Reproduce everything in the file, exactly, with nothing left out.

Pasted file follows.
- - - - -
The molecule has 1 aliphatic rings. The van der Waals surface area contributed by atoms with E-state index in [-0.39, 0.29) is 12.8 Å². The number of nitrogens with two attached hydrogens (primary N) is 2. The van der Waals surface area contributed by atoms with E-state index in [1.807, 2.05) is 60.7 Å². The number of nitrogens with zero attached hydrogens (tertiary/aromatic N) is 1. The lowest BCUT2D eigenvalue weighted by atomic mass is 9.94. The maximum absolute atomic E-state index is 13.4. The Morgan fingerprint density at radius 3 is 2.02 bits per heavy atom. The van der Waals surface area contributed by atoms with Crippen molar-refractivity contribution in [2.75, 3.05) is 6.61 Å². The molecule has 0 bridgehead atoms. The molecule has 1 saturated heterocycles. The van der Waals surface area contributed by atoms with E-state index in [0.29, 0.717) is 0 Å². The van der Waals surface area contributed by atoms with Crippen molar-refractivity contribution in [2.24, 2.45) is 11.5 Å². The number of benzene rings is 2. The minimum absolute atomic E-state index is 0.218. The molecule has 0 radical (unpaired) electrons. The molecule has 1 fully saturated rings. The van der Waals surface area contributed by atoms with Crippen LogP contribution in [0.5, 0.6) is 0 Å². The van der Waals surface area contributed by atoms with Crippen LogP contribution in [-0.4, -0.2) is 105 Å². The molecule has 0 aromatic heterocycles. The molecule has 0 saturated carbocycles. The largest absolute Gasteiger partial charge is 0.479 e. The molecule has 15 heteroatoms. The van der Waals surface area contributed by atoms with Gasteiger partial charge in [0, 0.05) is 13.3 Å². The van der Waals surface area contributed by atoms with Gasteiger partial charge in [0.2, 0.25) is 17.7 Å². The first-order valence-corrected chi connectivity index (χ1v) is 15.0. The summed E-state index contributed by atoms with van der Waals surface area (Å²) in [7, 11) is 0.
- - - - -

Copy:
The molecule has 1 aliphatic rings. The van der Waals surface area contributed by atoms with E-state index in [-0.39, 0.29) is 12.8 Å². The number of nitrogens with two attached hydrogens (primary N) is 2. The van der Waals surface area contributed by atoms with E-state index in [1.807, 2.05) is 60.7 Å². The number of nitrogens with zero attached hydrogens (tertiary/aromatic N) is 1. The lowest BCUT2D eigenvalue weighted by atomic mass is 9.94. The maximum absolute atomic E-state index is 13.4. The Morgan fingerprint density at radius 3 is 2.02 bits per heavy atom. The van der Waals surface area contributed by atoms with Crippen molar-refractivity contribution in [2.75, 3.05) is 6.61 Å². The molecule has 0 bridgehead atoms. The molecule has 1 saturated heterocycles. The van der Waals surface area contributed by atoms with E-state index in [0.29, 0.717) is 0 Å². The van der Waals surface area contributed by atoms with Crippen molar-refractivity contribution in [2.24, 2.45) is 11.5 Å². The number of benzene rings is 2. The minimum absolute atomic E-state index is 0.218. The molecule has 0 radical (unpaired) electrons. The molecule has 1 fully saturated rings. The van der Waals surface area contributed by atoms with Crippen LogP contribution in [0.5, 0.6) is 0 Å². The van der Waals surface area contributed by atoms with Crippen LogP contribution in [-0.4, -0.2) is 105 Å². The molecule has 0 aromatic heterocycles. The molecule has 0 saturated carbocycles. The largest absolute Gasteiger partial charge is 0.479 e. The molecule has 15 heteroatoms. The van der Waals surface area contributed by atoms with Gasteiger partial charge in [0, 0.05) is 13.3 Å². The van der Waals surface area contributed by atoms with Gasteiger partial charge in [0.2, 0.25) is 17.7 Å². The first-order valence-corrected chi connectivity index (χ1v) is 15.0. The summed E-state index contributed by atoms with van der Waals surface area (Å²) in [7, 11) is 0.